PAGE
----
Presents and illustrates the formation of national movements in Central and Southeast Europe. The 67 texts, including hymns, manifestos, articles or extracts from lengthy studies exemplify the relation between Romanticism and national identity. The end of the eighteenth century and first decades of the nineteenth were in many respects a watershed period in European history. The ideas of the Enlightenment had shattered the old bonds and cast doubt upon the established moral and social rms of the old corporate society. The dramatic convulsions of the French Revolution revealed roads for the future development of European society. In arts and culture a new trend, Romanticism, was successfully asserting itself against Classicism. And, above all, a new group identity was anunced, which elevated the nation as the supreme value. National Romanticism sought affiliation with this new community, the nation, which was easy to endow with a certain emotional attractiveness.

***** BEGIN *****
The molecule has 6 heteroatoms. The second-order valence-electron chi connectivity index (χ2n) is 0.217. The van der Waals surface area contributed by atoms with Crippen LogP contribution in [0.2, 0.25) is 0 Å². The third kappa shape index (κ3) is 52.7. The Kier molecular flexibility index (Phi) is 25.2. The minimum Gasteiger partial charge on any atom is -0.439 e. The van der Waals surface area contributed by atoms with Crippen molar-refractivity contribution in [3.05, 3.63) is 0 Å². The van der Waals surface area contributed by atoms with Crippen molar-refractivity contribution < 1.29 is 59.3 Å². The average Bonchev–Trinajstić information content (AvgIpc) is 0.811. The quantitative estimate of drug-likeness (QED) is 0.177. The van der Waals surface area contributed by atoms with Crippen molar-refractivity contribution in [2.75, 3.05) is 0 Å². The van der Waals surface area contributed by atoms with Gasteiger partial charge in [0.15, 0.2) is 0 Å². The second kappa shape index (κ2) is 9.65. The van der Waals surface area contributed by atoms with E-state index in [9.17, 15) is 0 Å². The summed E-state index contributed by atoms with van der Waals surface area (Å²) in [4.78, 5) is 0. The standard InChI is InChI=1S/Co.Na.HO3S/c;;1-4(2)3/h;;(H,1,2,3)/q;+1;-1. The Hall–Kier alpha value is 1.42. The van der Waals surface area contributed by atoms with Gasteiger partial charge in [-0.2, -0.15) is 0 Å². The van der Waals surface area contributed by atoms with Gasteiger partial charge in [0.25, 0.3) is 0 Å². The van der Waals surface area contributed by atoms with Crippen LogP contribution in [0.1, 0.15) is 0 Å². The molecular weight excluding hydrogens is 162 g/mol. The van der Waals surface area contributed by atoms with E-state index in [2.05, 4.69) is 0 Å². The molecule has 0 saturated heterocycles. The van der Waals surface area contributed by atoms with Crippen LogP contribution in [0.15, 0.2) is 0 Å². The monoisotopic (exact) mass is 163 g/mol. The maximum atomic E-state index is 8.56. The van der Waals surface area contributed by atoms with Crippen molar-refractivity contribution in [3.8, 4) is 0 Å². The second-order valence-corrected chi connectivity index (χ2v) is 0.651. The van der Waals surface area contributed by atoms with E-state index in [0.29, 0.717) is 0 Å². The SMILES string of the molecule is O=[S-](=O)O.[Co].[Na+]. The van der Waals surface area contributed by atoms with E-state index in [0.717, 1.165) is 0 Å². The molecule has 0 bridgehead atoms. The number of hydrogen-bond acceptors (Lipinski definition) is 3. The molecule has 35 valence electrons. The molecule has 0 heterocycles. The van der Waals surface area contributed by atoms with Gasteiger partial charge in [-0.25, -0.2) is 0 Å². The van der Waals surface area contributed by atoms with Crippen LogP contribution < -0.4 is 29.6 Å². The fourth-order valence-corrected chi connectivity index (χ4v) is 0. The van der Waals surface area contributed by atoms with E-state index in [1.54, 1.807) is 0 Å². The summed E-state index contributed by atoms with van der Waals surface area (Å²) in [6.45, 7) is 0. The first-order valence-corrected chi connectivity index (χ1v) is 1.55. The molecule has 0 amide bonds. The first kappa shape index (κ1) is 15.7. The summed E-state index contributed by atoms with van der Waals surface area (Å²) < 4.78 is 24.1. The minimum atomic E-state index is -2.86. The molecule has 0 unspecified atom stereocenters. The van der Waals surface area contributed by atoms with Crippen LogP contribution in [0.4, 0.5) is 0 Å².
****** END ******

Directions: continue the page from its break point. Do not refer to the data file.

Central European University Press
Date of Publication
Social Studies: General
Discourses of Collective Identity in Central and Southeast Europe S.